This seems to be an ideal opportunity to mention a recently published correction to a quotation from Hugh Nibley found in his intellectually staggering work, The Message of the Joseph Smith Papyri, an Egyptian Endowment, first edition. The Prophet Joseph Smith is here (incorrectly) credited with “furnish[ing] a clear and specific description.… ‘The record of Abraham and Joseph, found with the mummies, is (1) beautifully written on papyrus, with black, and (2) a small part red, ink or paint, (3) in perfect preservation.’” It has since been found that Oliver Cowdery provided that description, not Joseph Smith. For a discussion of this correction, see Hugh Nibley, The Message of the Joseph Smith Papyri, an Egyptian Endowment, second edition, edited by John Gee and Michael D. Rhodes (Salt Lake City & Provo, Utah: Deseret Book & FARMS, 2005), xxi-xxii, 2n.5.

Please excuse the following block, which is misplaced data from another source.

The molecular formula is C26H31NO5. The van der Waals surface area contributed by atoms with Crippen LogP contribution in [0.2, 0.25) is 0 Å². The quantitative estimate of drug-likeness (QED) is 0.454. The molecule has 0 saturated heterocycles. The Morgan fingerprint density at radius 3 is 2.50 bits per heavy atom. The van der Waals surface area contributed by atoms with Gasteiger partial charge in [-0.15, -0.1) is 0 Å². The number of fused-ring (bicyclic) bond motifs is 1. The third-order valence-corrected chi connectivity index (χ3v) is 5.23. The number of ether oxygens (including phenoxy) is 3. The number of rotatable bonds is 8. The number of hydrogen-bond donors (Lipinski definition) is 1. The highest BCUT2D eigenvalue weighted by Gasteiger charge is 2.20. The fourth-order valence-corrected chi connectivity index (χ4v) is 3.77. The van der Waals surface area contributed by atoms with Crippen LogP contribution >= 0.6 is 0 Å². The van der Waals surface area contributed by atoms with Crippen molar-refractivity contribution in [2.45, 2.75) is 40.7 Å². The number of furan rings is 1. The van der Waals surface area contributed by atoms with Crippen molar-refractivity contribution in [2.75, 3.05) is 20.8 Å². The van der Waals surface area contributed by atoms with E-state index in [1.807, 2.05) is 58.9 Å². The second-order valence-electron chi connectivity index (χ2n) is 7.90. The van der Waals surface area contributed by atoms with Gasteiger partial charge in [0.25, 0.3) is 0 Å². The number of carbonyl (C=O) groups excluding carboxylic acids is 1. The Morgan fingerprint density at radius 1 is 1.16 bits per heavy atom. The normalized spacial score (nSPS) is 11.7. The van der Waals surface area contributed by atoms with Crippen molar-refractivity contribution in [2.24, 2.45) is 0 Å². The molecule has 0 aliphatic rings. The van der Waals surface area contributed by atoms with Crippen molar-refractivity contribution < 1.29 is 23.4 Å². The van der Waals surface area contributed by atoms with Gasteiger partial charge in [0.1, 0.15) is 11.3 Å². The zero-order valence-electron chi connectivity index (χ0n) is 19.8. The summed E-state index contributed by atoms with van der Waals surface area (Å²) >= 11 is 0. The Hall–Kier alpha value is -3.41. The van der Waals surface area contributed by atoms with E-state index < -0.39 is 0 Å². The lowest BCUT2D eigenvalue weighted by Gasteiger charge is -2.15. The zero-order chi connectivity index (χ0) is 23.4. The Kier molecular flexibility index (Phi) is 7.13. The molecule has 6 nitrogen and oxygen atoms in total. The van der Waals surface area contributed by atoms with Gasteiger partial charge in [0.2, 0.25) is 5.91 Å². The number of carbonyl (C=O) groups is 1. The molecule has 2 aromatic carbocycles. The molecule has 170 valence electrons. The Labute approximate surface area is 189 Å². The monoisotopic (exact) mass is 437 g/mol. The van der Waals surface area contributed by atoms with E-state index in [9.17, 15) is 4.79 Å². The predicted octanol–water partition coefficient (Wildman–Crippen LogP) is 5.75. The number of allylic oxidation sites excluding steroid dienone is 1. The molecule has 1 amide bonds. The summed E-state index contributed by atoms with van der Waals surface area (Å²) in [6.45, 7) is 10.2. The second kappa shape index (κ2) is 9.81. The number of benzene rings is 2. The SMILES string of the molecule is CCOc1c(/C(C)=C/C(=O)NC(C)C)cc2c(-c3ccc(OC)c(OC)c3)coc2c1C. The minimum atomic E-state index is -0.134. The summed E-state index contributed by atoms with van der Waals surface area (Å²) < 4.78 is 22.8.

Furthermore, of great importance is this statement: according to the editors of the second edition, “There is no reason to assume that the papyrus Joseph Smith I + X is the source of the Book of Abraham. The Church of Jesus Christ of Latter-day Saints has had no official position on the issue, and most members do not believe that it is. The Egyptologists are adamant that it is not, and so everyone seems to be in agreement on that issue.” I mention this because I have noticed some anti-Mormons ignorantly stating otherwise—even publishing translations of the papyri that do still exist—all in an effort to discredit Joseph Smith. The Church today simply does not possess the original papyri text of the Book of Abraham that Joseph Smith used to make his translation now found in the Pearl of Great Price. Those papyri went up in ashes in the great Chicago fire and no amount of clamor and false charges by enemies of the Church can change that fact.